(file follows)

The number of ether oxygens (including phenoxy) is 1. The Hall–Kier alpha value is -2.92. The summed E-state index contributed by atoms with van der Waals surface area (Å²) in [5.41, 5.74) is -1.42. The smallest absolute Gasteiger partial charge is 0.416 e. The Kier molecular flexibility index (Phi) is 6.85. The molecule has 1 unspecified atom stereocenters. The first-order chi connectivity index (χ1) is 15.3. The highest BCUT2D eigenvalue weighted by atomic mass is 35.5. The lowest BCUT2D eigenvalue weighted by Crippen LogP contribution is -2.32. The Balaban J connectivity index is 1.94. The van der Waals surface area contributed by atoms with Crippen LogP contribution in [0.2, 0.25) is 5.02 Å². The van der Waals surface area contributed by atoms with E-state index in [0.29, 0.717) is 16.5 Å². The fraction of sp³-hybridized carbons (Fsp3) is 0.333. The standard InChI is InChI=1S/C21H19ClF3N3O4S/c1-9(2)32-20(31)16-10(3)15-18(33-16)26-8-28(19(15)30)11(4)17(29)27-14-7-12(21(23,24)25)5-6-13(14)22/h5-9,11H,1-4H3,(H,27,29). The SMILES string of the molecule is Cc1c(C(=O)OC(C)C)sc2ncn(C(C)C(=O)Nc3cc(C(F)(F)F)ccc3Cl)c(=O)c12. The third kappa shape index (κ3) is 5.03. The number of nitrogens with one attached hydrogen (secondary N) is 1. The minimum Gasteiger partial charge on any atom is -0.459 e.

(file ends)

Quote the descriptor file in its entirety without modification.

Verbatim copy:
The number of ether oxygens (including phenoxy) is 1. The Hall–Kier alpha value is -2.92. The summed E-state index contributed by atoms with van der Waals surface area (Å²) in [5.41, 5.74) is -1.42. The smallest absolute Gasteiger partial charge is 0.416 e. The Kier molecular flexibility index (Phi) is 6.85. The molecule has 1 unspecified atom stereocenters. The first-order chi connectivity index (χ1) is 15.3. The highest BCUT2D eigenvalue weighted by atomic mass is 35.5. The lowest BCUT2D eigenvalue weighted by Crippen LogP contribution is -2.32. The Balaban J connectivity index is 1.94. The van der Waals surface area contributed by atoms with Crippen LogP contribution in [0.2, 0.25) is 5.02 Å². The van der Waals surface area contributed by atoms with E-state index in [0.29, 0.717) is 16.5 Å². The fraction of sp³-hybridized carbons (Fsp3) is 0.333. The standard InChI is InChI=1S/C21H19ClF3N3O4S/c1-9(2)32-20(31)16-10(3)15-18(33-16)26-8-28(19(15)30)11(4)17(29)27-14-7-12(21(23,24)25)5-6-13(14)22/h5-9,11H,1-4H3,(H,27,29). The SMILES string of the molecule is Cc1c(C(=O)OC(C)C)sc2ncn(C(C)C(=O)Nc3cc(C(F)(F)F)ccc3Cl)c(=O)c12. The third kappa shape index (κ3) is 5.03. The number of nitrogens with one attached hydrogen (secondary N) is 1. The minimum Gasteiger partial charge on any atom is -0.459 e.